Princeton CarbonWorks looks like one of those success stories. There are a ton of wheel options out there, sure, but this enthusiastic group of friends have started from a blank page, based their work on a firm foundation of science – actual science, not the stuff that marketing men retrofit to sell us stuff – and travelled the globe looking for the best materials and manufacturing location.
Founded in 2012 by a group of rowers turned elite cyclists, the company’s stated aim was simple and just a tad ambitious: create the most groundbreaking wheels imaginable. Five years later, they believe they’ve done just that.
The Wake 6560 is sinusoidal with a varying depth of 60-65mm, putting it squarely in the aerodynamic-obsessed triathlon market. But with serious aero gains to be made without a weight penalty – it’s a claimed 1480gm for the pair – they’d sit comfortably on any road-bike that isn’t planning an alpine excursion, especially given that PCW are claiming industry-leading performance in crosswinds.
So where did it all begin? We caught up with PCW’s Paul Daniels, a World Champion rower and an eight-time member of the US Rowing National Team, who these days can usually be found clocking up serious mileage on his road bike.
Where did the idea for PCW come from?
It started simply. My friend Marty Crotty had rowed for Princeton, Oxford, and the US team, and he started racing triathlons after hanging up the oars. Most elite rowers struggle with the transition from training to exercising, and Marty was no different. So he kept training, but swim/bike/run instead of rowing and lifting. To call him physiologically gifted would be a bruising understatement, Marty is savage, an absolute animal. His engine, retrained for triathlon, quickly translated to success in 70.3 Half Ironman and three consecutive trips to the World Championships. And while all this was happening, Marty was also Head Coach for Princeton University Rowing, so he had a crazy idea: Leverage carbon manufacturing of the rowing shell industry to create aero wheels. It didn’t pan out, turns out layup of racing boat shells is pretty “dumb” compared to rim profile creation, but Princeton CarbonWorks was born.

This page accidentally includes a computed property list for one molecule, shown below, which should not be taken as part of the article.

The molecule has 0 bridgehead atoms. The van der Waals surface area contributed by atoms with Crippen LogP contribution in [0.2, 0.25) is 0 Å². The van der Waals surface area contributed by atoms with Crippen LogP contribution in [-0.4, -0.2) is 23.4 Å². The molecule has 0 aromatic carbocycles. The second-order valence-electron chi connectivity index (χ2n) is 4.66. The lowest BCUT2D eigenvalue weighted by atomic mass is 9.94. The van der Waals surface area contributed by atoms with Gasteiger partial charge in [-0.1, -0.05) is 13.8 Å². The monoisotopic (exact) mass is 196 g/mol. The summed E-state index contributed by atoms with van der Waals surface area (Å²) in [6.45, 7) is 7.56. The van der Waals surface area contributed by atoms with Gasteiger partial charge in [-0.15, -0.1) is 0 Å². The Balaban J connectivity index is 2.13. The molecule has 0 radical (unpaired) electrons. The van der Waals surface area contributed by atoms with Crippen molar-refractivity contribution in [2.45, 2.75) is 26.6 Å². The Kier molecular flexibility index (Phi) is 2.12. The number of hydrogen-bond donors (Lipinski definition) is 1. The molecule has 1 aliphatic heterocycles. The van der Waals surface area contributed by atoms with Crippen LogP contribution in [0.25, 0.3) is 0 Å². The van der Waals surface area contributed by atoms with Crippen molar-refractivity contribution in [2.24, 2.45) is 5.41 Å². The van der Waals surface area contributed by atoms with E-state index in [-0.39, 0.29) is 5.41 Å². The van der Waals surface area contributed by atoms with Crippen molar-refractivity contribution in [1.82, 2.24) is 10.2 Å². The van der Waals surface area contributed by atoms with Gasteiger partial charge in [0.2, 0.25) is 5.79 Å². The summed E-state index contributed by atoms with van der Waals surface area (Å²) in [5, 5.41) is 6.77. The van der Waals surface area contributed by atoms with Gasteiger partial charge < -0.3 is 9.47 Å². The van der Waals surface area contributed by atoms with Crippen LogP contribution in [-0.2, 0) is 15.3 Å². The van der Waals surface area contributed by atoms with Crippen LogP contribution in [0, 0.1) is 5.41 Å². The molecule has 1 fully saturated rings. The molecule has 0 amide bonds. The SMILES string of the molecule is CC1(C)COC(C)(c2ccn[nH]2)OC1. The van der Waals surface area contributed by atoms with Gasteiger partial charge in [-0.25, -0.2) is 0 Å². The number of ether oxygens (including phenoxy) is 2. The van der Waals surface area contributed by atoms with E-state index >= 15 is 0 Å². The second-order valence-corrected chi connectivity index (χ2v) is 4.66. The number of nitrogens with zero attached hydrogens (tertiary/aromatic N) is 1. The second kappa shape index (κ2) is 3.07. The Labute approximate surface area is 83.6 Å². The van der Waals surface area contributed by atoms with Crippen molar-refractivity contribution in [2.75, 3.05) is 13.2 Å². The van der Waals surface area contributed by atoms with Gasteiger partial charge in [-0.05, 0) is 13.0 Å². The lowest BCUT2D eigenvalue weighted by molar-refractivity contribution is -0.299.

There are no shortage of wheel options these days, so what did you guys hope to do differently?
Options are abundant, no doubt. But advanced aerospace engineering and next level design and material science uber-nerds from Princeton and Boston University are scarce.
Bradley Werntz and Harrison Macris met while trialling for the U23 United States Rowing Team, and became fast friends, bonding over engineering. In March of 2014, Marty tapped Brad to design a “radically different, undeniable” aerodynamic wheelset. Brad quickly looped in Harrison and PCW’s prototype V1 was delivered in December 2014.
It wasn’t so much “hope,” it was more about the freedom to source design beyond what’s considered possible by the cycling industry. We sourced speed from outside cycling.
What was involved in developing a new wheel from scratch?
Harrison and Brad delivered a killer design. Best-in-class, benchmark, elite, etc. wheel brands are easy to identify from the podium steps at The Tour and Kona. Their three depth approach makes sense in a practical way: shallow to climb, mid to cover distance with control, deep to haul. The three product approach is an easy out, a convenient compromise. They think “light, stable, fast – pick two of the three” and cover the demands of your potential customers with three wheelsets.